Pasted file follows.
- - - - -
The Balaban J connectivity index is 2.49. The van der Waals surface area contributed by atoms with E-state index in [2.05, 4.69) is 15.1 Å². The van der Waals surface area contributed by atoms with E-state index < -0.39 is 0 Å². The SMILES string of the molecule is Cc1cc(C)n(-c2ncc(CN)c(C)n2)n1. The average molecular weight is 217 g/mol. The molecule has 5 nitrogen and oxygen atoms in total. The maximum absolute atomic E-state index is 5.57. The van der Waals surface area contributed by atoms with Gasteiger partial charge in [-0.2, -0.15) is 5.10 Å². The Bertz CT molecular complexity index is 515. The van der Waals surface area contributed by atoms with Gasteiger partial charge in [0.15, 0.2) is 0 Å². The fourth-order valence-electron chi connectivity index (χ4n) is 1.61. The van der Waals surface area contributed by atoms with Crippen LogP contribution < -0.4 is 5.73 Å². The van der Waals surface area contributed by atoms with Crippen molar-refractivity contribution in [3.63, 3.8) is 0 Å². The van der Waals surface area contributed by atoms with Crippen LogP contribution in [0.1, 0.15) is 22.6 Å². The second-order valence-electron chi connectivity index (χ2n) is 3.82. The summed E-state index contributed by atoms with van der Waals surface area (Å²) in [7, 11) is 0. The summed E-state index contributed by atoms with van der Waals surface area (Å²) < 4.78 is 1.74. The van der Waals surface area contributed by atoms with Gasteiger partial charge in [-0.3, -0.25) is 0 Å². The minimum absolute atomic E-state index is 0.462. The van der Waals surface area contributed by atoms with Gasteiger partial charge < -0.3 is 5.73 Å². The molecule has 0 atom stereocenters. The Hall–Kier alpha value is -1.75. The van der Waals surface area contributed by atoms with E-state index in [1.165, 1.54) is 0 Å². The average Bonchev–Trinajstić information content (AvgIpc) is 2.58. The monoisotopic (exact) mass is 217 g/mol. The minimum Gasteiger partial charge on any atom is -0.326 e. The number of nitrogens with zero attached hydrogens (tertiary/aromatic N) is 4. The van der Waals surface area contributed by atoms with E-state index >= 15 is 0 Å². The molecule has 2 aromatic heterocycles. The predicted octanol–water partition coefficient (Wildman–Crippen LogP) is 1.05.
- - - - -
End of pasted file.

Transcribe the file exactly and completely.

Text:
The Balaban J connectivity index is 2.49. The van der Waals surface area contributed by atoms with E-state index in [2.05, 4.69) is 15.1 Å². The van der Waals surface area contributed by atoms with E-state index < -0.39 is 0 Å². The SMILES string of the molecule is Cc1cc(C)n(-c2ncc(CN)c(C)n2)n1. The average molecular weight is 217 g/mol. The molecule has 5 nitrogen and oxygen atoms in total. The maximum absolute atomic E-state index is 5.57. The van der Waals surface area contributed by atoms with Gasteiger partial charge in [-0.2, -0.15) is 5.10 Å². The Bertz CT molecular complexity index is 515. The van der Waals surface area contributed by atoms with Gasteiger partial charge in [0.15, 0.2) is 0 Å². The fourth-order valence-electron chi connectivity index (χ4n) is 1.61. The van der Waals surface area contributed by atoms with Crippen LogP contribution < -0.4 is 5.73 Å². The van der Waals surface area contributed by atoms with Crippen molar-refractivity contribution in [3.63, 3.8) is 0 Å². The van der Waals surface area contributed by atoms with Crippen LogP contribution in [0.1, 0.15) is 22.6 Å². The second-order valence-electron chi connectivity index (χ2n) is 3.82. The summed E-state index contributed by atoms with van der Waals surface area (Å²) in [7, 11) is 0. The summed E-state index contributed by atoms with van der Waals surface area (Å²) < 4.78 is 1.74. The van der Waals surface area contributed by atoms with Gasteiger partial charge in [-0.3, -0.25) is 0 Å². The minimum absolute atomic E-state index is 0.462. The van der Waals surface area contributed by atoms with Gasteiger partial charge < -0.3 is 5.73 Å². The molecule has 0 atom stereocenters. The Hall–Kier alpha value is -1.75. The van der Waals surface area contributed by atoms with E-state index in [1.165, 1.54) is 0 Å². The average Bonchev–Trinajstić information content (AvgIpc) is 2.58. The monoisotopic (exact) mass is 217 g/mol. The minimum Gasteiger partial charge on any atom is -0.326 e. The number of nitrogens with zero attached hydrogens (tertiary/aromatic N) is 4. The van der Waals surface area contributed by atoms with E-state index >= 15 is 0 Å². The molecule has 2 aromatic heterocycles. The predicted octanol–water partition coefficient (Wildman–Crippen LogP) is 1.05.